Monday, March 08, 2021

Monday Morning Links

Miscellaneous material to start your week.

- Paul Krugman notes that hostility toward basic public health protection such as masks represents a stark example of conservatives sacrificing human lives to identity politics - though it's far from the first or the last one. And James Downie writes that the Republicans governments reversing mask mandates know perfectly well that the credence given to anti-social actors makes it impossible for people to take precautions for themselves.

- Colleen Barry reports on the new wave of COVID-19 in Europe due to increasingly dangerous variants. Camelia Dewan contrasts Norway's relative success in requiring everybody to contribute to limiting the spread of the coronavirus against the disastrous results of  Sweden's herd immunity strategy (complete with willingness to endanger the lives of elderly people along the way). And Lynn Desjardins reports that Canadians are understandably wary about our long-term care system now that its weaknesses have been exposed.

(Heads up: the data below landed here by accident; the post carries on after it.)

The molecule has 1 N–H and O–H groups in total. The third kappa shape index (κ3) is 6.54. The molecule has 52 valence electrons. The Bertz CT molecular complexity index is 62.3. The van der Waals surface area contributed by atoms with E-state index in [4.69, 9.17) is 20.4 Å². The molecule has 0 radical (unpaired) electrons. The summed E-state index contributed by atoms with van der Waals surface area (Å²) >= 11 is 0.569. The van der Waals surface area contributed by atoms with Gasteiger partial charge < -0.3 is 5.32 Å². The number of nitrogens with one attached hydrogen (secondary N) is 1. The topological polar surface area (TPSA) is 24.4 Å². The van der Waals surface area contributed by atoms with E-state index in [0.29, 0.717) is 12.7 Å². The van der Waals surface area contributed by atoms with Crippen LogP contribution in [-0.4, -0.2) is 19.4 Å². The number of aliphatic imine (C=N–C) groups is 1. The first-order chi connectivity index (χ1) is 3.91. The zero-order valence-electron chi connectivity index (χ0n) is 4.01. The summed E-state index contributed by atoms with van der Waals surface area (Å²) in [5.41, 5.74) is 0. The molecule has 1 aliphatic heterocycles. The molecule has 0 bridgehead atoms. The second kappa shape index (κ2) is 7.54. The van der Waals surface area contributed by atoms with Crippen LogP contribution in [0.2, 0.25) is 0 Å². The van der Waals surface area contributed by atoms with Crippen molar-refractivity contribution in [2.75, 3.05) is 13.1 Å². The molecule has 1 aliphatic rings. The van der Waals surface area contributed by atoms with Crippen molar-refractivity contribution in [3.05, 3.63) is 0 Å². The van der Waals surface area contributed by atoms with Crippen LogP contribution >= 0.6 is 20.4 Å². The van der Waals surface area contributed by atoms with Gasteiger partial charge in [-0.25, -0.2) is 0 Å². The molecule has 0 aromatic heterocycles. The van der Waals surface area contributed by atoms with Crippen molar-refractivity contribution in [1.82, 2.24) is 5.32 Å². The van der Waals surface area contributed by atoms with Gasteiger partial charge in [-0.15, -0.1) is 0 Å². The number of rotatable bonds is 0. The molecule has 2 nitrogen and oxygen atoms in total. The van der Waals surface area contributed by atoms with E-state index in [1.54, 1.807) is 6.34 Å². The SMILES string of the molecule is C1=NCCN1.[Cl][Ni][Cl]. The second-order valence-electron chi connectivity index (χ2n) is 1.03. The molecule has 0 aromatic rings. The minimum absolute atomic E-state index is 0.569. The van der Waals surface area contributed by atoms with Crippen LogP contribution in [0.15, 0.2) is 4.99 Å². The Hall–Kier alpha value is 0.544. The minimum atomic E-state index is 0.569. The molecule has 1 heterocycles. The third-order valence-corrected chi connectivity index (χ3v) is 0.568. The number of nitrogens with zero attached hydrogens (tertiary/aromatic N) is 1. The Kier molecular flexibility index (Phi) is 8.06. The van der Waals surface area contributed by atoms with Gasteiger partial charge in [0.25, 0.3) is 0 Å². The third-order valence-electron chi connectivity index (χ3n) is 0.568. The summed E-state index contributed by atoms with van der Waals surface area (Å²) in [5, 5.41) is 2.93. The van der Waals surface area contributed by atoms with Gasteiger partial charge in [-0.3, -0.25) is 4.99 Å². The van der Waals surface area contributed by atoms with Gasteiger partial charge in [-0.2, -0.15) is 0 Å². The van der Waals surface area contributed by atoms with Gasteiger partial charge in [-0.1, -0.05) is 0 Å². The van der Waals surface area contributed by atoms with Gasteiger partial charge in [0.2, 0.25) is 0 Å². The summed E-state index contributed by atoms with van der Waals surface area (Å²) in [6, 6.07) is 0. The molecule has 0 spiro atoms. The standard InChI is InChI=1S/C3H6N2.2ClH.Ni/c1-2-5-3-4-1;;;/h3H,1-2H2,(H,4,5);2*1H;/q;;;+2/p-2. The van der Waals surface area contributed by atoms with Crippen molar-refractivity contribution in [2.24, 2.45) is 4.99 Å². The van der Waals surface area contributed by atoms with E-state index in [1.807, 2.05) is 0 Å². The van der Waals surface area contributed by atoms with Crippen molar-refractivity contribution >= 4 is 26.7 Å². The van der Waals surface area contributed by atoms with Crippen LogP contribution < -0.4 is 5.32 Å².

- Srinivas Murthy writes that the most effective strategy to contain COVID-19 involves making sure vaccines get where they're needed around the globe, rather than being systematically diverted to the wealthiest countries first. 

- Joseph Hall observes that economists don't share the right's insistence on putting selective deficit phobia ahead of relief and recovery from the COVID-19 pandemic.

- Finally, PressProgress follows up on the Pallister PCs' secret legislative agenda.

1 comment:

  1. In all the kerfuffle about the Manitoba government's secret bills, I'm surprised nobody has brought up the point that it's called "First Reading", not "First Titling"--presumably because it's, you know, the first time you READ the legislation. Can you even be said to have introduced legislation if no actual legislation has been introduced, but instead just some titles that could hypothetically become attached to legislation?
    Indeed, if one is to take that Conservative backbencher seriously, in at least some cases there was in fact no legislation to introduce. So what they introduced was a lack of legislation. This goes beyond illegitimate, into the realm of both the absurd and fraud.